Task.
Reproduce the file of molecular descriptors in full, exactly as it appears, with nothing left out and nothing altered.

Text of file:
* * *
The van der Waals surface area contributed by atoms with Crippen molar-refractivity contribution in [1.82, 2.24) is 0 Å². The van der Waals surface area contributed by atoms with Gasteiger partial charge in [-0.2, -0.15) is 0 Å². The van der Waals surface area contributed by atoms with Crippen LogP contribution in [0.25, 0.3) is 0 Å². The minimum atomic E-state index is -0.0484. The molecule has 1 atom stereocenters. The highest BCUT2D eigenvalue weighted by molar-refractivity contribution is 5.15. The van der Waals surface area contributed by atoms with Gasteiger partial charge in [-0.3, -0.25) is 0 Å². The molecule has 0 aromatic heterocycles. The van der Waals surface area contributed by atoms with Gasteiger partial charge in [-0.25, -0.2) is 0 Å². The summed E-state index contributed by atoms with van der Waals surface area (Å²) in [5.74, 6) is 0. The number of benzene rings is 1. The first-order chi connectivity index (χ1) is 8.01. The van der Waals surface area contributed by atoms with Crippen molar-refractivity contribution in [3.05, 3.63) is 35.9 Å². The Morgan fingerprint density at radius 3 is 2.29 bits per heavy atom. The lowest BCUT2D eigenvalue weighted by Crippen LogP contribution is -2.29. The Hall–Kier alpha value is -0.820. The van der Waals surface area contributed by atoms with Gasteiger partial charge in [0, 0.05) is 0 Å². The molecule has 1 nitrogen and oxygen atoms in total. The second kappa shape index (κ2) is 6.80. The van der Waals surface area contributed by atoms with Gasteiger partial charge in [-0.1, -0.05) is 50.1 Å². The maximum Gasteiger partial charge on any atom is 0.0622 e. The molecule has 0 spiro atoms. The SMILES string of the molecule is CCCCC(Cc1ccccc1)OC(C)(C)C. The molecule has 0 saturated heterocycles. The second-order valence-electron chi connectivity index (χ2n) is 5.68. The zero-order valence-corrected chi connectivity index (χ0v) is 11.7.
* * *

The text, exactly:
The van der Waals surface area contributed by atoms with Crippen molar-refractivity contribution in [1.82, 2.24) is 0 Å². The van der Waals surface area contributed by atoms with Gasteiger partial charge in [-0.2, -0.15) is 0 Å². The van der Waals surface area contributed by atoms with Crippen LogP contribution in [0.25, 0.3) is 0 Å². The minimum atomic E-state index is -0.0484. The molecule has 1 atom stereocenters. The highest BCUT2D eigenvalue weighted by molar-refractivity contribution is 5.15. The van der Waals surface area contributed by atoms with Gasteiger partial charge in [-0.3, -0.25) is 0 Å². The molecule has 0 aromatic heterocycles. The van der Waals surface area contributed by atoms with Gasteiger partial charge in [-0.25, -0.2) is 0 Å². The summed E-state index contributed by atoms with van der Waals surface area (Å²) in [5.74, 6) is 0. The number of benzene rings is 1. The first-order chi connectivity index (χ1) is 8.01. The van der Waals surface area contributed by atoms with Crippen molar-refractivity contribution in [3.05, 3.63) is 35.9 Å². The Morgan fingerprint density at radius 3 is 2.29 bits per heavy atom. The lowest BCUT2D eigenvalue weighted by Crippen LogP contribution is -2.29. The Hall–Kier alpha value is -0.820. The van der Waals surface area contributed by atoms with Gasteiger partial charge in [0, 0.05) is 0 Å². The molecule has 1 nitrogen and oxygen atoms in total. The second kappa shape index (κ2) is 6.80. The van der Waals surface area contributed by atoms with Gasteiger partial charge in [-0.1, -0.05) is 50.1 Å². The maximum Gasteiger partial charge on any atom is 0.0622 e. The molecule has 0 spiro atoms. The SMILES string of the molecule is CCCCC(Cc1ccccc1)OC(C)(C)C. The molecule has 0 saturated heterocycles. The second-order valence-electron chi connectivity index (χ2n) is 5.68. The zero-order valence-corrected chi connectivity index (χ0v) is 11.7.